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High voltage DC voltage doubler? Answered

Is there any kind of high voltage voltage doubler that uses pulsed DC?
(Solid state not anything like a Marx)


So that one definitely takes pulsed DC? If so will you need to attach it a certain way and which pins are which I don't quite understand what it's saying?

Sorry, its not often I pull rank, but as a professional electronic engineer for 30 years, I'm telling you it is, with an apparent change of origin.


As Steve said, "Wrong." Current travels due to collective motion of all the electrons in a material, not due to the direct travel of any given electron from source to drain. The electrons travel at drift velociy (look that up on Wikipedia), while the current propagates at some large fraction of c.

I think you're both right, Steve. I have seen older definitions that indicate it needs to alternate voltage through positive to negative ranges to be called "AC."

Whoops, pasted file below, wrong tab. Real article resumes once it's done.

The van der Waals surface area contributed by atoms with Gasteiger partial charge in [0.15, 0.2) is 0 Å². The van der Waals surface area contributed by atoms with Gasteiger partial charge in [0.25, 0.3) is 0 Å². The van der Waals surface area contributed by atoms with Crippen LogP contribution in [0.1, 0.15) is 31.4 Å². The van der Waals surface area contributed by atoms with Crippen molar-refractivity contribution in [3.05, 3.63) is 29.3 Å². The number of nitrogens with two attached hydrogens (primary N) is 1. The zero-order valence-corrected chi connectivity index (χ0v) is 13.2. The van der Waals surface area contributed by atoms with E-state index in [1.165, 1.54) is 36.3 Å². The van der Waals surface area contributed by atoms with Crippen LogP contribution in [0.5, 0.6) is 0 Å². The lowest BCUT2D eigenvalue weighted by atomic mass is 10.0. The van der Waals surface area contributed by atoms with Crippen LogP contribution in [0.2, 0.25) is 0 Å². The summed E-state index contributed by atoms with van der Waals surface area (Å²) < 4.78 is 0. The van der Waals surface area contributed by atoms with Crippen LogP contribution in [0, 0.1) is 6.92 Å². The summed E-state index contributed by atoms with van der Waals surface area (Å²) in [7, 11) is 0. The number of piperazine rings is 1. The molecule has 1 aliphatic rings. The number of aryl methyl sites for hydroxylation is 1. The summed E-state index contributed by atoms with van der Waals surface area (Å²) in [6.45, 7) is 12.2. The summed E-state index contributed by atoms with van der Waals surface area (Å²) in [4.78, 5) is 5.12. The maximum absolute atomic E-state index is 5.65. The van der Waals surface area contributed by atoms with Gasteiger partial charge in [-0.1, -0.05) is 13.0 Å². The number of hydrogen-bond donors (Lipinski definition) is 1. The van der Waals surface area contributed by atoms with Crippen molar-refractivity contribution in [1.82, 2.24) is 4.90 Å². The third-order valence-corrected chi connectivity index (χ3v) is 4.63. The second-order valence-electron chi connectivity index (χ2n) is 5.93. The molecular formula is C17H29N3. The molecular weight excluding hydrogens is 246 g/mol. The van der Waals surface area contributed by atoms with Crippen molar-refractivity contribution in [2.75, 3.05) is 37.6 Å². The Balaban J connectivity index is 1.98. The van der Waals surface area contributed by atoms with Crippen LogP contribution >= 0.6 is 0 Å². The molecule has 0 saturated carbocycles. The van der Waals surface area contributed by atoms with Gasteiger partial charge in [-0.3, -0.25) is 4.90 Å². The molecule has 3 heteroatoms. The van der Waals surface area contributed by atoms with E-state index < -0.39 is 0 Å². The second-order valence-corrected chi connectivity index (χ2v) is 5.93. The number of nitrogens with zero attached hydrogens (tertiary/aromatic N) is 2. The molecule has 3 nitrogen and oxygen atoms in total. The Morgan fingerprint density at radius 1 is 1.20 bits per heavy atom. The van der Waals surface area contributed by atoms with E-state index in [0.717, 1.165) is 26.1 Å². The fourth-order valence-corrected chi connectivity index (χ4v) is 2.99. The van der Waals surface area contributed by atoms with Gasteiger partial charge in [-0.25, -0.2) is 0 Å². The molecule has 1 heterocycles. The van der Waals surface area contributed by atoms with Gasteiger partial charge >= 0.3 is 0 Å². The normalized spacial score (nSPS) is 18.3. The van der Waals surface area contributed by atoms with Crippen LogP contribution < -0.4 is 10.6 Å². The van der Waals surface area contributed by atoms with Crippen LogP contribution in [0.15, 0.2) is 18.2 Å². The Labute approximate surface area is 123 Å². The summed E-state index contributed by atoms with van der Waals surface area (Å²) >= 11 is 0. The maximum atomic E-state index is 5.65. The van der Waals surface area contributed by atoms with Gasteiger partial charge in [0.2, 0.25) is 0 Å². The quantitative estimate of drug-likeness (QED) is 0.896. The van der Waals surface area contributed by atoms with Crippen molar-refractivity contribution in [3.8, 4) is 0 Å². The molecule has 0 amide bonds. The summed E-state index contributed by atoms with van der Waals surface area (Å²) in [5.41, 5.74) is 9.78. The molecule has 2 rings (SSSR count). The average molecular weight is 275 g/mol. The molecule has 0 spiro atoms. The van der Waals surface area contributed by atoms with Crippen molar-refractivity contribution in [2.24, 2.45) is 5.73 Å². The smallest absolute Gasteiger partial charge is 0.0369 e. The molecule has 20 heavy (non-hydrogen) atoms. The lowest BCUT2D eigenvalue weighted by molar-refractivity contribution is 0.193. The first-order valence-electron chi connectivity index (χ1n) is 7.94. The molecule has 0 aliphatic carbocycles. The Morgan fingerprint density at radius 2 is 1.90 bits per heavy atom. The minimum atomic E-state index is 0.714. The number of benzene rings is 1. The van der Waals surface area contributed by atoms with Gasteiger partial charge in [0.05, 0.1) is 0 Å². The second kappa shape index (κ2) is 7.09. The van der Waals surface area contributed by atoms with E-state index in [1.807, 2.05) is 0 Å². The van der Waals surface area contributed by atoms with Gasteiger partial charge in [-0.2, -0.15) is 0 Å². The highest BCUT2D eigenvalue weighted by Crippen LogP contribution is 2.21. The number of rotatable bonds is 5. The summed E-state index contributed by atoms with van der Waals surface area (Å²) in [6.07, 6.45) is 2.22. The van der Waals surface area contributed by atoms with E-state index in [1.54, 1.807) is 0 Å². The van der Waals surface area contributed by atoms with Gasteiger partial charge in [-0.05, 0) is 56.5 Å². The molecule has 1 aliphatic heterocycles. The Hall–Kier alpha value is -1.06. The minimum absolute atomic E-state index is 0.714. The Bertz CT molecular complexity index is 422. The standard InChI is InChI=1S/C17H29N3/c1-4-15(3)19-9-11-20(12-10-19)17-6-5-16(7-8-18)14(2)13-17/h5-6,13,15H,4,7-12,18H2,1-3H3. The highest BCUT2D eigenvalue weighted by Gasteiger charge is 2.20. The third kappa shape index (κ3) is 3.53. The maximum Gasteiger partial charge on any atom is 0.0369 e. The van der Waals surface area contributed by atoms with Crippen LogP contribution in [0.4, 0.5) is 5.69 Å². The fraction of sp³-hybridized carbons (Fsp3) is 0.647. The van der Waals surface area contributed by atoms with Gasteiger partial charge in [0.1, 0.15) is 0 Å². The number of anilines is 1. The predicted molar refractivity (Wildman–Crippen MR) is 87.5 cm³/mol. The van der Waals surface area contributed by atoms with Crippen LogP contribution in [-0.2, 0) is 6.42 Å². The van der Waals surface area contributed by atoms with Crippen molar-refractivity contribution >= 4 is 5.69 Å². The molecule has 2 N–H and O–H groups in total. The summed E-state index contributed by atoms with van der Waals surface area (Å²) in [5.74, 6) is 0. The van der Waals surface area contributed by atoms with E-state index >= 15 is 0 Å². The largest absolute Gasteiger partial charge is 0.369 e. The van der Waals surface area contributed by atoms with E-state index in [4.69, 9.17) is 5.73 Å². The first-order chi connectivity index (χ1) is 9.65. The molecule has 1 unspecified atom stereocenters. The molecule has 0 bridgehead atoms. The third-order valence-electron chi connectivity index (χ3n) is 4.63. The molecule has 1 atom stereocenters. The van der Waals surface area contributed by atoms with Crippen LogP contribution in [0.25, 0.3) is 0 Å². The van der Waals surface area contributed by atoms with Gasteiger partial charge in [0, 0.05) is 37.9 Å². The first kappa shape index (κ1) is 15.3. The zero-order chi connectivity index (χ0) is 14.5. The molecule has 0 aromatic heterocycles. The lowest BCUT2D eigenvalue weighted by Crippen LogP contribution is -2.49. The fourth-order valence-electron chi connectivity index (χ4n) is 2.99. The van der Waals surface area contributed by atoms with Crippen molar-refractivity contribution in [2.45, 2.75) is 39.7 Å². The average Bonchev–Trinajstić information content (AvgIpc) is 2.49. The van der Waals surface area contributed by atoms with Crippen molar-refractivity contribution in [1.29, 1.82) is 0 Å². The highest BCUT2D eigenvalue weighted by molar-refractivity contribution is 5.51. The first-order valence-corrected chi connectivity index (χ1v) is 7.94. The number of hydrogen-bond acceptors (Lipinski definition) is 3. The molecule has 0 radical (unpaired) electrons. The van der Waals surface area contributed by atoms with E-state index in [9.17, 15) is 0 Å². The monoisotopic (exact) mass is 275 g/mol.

But a more modern defintion (and Wiki) doesn't require that to "alternate".

Its a relative thing, and thats where I am coming from. Where is your reference ? It can be anywhere, and a Fourier analysis shows harmonics, therefore its AC.

Mathematically, there isn't anything that is "DC" because it had to be switched on at some time.


Yeah, true in the strictest "academic debate" sense.

(Sometimes it's OK to use the same definitions that your local utility, electrician and UL use...)

Well, no, because as has already been pointed out, the doubler WILL work with what has already been called "pulsed" DC

Not to be argumentative, but why does denying that DC is a valid concept have anything to do with the use of "pulsed" DC?

This is all just noise to the OP.

The difference between AC and pulsed DC is that a portion of AC has negative voltage in respect to ground (and that pulsed DC might not be a smooth sine wave).

It's not really important here, AND you'd probably want all the output to be positive anyway.

Go back to Lemonie's link. Click on the second pic (schematic)--it explicitly says pulsed DC is fine.

There's an input and an output. They share a common ground. That's all there is too it.

Gmoon is right. AC is an alternating current, it does switch polarity, lets not over complicate. To be AC you have to go up and down 0, alternates.

DC is DC. At the ouptut of a bridge rectifier you have Pulsed DC, from 0 to the peak of the sine wave.

The fact you have noise on a pulsing DC current doesnt make it an AC. If you try to spin an induction motor with pulsed DC it will lock and vibrate, at least!